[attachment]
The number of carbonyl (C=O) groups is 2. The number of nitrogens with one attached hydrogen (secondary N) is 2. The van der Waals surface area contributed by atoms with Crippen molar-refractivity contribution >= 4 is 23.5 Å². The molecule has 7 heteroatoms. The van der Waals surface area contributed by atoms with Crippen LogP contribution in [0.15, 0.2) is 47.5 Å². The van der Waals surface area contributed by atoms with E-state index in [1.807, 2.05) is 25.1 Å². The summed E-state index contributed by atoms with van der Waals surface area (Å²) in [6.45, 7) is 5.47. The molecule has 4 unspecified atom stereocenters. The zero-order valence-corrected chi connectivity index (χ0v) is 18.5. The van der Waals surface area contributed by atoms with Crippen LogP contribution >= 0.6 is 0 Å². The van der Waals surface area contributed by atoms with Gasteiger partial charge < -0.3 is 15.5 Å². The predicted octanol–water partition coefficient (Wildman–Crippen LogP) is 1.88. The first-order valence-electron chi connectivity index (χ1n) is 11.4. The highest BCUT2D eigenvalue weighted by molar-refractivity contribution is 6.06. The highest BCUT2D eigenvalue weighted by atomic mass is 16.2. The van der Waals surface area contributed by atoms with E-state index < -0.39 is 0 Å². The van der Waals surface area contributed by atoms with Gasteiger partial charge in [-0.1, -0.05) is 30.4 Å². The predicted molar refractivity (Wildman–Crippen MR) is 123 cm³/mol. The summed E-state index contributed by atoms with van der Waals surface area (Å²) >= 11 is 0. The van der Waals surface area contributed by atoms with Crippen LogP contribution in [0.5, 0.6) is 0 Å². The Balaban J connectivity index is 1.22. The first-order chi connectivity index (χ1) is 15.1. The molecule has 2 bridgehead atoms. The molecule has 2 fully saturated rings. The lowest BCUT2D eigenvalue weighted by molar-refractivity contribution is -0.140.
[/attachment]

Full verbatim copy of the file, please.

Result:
The number of carbonyl (C=O) groups is 2. The number of nitrogens with one attached hydrogen (secondary N) is 2. The van der Waals surface area contributed by atoms with Crippen molar-refractivity contribution >= 4 is 23.5 Å². The molecule has 7 heteroatoms. The van der Waals surface area contributed by atoms with Crippen LogP contribution in [0.15, 0.2) is 47.5 Å². The van der Waals surface area contributed by atoms with E-state index in [1.807, 2.05) is 25.1 Å². The summed E-state index contributed by atoms with van der Waals surface area (Å²) in [6.45, 7) is 5.47. The molecule has 4 unspecified atom stereocenters. The zero-order valence-corrected chi connectivity index (χ0v) is 18.5. The van der Waals surface area contributed by atoms with Crippen LogP contribution >= 0.6 is 0 Å². The van der Waals surface area contributed by atoms with Gasteiger partial charge < -0.3 is 15.5 Å². The predicted octanol–water partition coefficient (Wildman–Crippen LogP) is 1.88. The first-order valence-electron chi connectivity index (χ1n) is 11.4. The highest BCUT2D eigenvalue weighted by molar-refractivity contribution is 6.06. The highest BCUT2D eigenvalue weighted by atomic mass is 16.2. The van der Waals surface area contributed by atoms with E-state index < -0.39 is 0 Å². The van der Waals surface area contributed by atoms with Gasteiger partial charge in [-0.1, -0.05) is 30.4 Å². The predicted molar refractivity (Wildman–Crippen MR) is 123 cm³/mol. The summed E-state index contributed by atoms with van der Waals surface area (Å²) >= 11 is 0. The van der Waals surface area contributed by atoms with Crippen LogP contribution in [0.5, 0.6) is 0 Å². The Balaban J connectivity index is 1.22. The first-order chi connectivity index (χ1) is 15.1. The molecule has 2 bridgehead atoms. The molecule has 2 fully saturated rings. The lowest BCUT2D eigenvalue weighted by molar-refractivity contribution is -0.140.